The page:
I also told her about how when Molly preached on 2 Kings 6&7 she commented that she couldn't find any midrash attempting to make sense of that strange story I thought, "This story has existed for millennia; there must be something," but I didn't really know where to look and most Jewish commentaries use the Hebrew names for the parsha and so that involves more cross-referencing. She sad it's a haftorah portion so there would be less written on it, but she listed a bunch of potential resources -- none of which I actually retained, so I'll have to email her about those.

Talia -- whose family Shoshana and I were supposed to have dinner with lo these many moons ago (i.e., after last Rosh Hashanah) -- showed up I think around 9, around the time official discussion was ending. And apparently Shoshana knows her from undergrad. I was otherwise occupied at the time, so when later it turned out that B recognized Shoshana from the Internet and she did her, "my world is so incestuous," I said, "I've been waiting for you to say that like all night."

They kicked us out of the Hav at like 10pm, so a bunch of us went to JP Licks and while we were hanging out outside there, I ended up mentioning one of my other ~projects -- a dramatic reading of the entire book of Revelation. Another one of the other queer Jews I met, who's interested in weird Kabbalah among other things, was super-excited about this idea -- and (unlike me) knows Greek, so can help me tweak inherited translations so I end up with a text I really feel good about.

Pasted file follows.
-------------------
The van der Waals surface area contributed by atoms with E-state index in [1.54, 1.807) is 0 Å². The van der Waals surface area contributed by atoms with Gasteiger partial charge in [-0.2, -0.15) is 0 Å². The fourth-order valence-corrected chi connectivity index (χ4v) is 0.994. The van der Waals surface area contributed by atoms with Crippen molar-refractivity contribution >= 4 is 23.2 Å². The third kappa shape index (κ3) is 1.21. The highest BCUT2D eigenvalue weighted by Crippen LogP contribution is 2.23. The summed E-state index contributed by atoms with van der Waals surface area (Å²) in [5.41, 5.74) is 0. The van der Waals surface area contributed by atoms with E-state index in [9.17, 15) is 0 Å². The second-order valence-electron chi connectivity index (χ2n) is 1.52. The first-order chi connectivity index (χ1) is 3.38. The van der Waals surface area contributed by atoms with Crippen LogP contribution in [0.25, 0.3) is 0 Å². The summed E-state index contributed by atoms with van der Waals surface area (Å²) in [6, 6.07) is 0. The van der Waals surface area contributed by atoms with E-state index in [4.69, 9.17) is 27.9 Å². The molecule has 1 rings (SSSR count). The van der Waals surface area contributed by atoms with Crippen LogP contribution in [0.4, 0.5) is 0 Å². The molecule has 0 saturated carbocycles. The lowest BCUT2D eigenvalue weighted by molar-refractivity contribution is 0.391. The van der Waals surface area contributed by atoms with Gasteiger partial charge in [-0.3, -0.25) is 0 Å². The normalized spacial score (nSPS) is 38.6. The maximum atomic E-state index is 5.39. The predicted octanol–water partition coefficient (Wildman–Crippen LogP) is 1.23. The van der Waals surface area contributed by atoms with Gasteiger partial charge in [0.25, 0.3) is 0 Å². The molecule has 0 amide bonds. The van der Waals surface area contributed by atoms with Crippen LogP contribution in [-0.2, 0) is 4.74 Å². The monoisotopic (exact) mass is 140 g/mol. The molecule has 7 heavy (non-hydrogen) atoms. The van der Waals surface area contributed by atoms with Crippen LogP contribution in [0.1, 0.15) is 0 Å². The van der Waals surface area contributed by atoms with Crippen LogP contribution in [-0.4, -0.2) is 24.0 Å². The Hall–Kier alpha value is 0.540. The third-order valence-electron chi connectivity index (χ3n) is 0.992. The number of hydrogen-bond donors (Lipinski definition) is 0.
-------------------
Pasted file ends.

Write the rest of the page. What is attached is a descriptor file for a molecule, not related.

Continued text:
So yeah, I had ~6 hours of awesome queer Judaism and mostly didn't feel stressed or awkwardly outsider-y. I'd been to the Hav a few times before and even though the folks who were ~hosting weren't familiar to me, I felt fairly comfortable answering questions about what brought me here &c. And I'm familiar with the book of Ruth, so I didn't feel out of my depth in general conversation about it (I don't know any Hebrew, but I was just drinking in the stuff people were saying digging into the Hebrew), and there were lots of people who were my kind of queer, who kept pointing out alternate interpretations of pieces and resisting readings that uncomplicatedly accepted OR rejected normativity. (And in contrast to the last Keshet event I went to, where I didn't feel like I had any conversational intro other than, "You're really attractive -- also, you're at a queer religious event" -- which was in part just the fault of my fatigue -- here there was LOTS of conversation.)
Tags: bodies in motion: bicycle, events: keshet, family: my mom loves me, joy sadhana, more inclusive than the inclusive bible, people: batshua, people: h: max, projects: revelation dramatic reading, queer, radical queer [noun] of my heart, religion: judaism, small world, the word of god for the people of god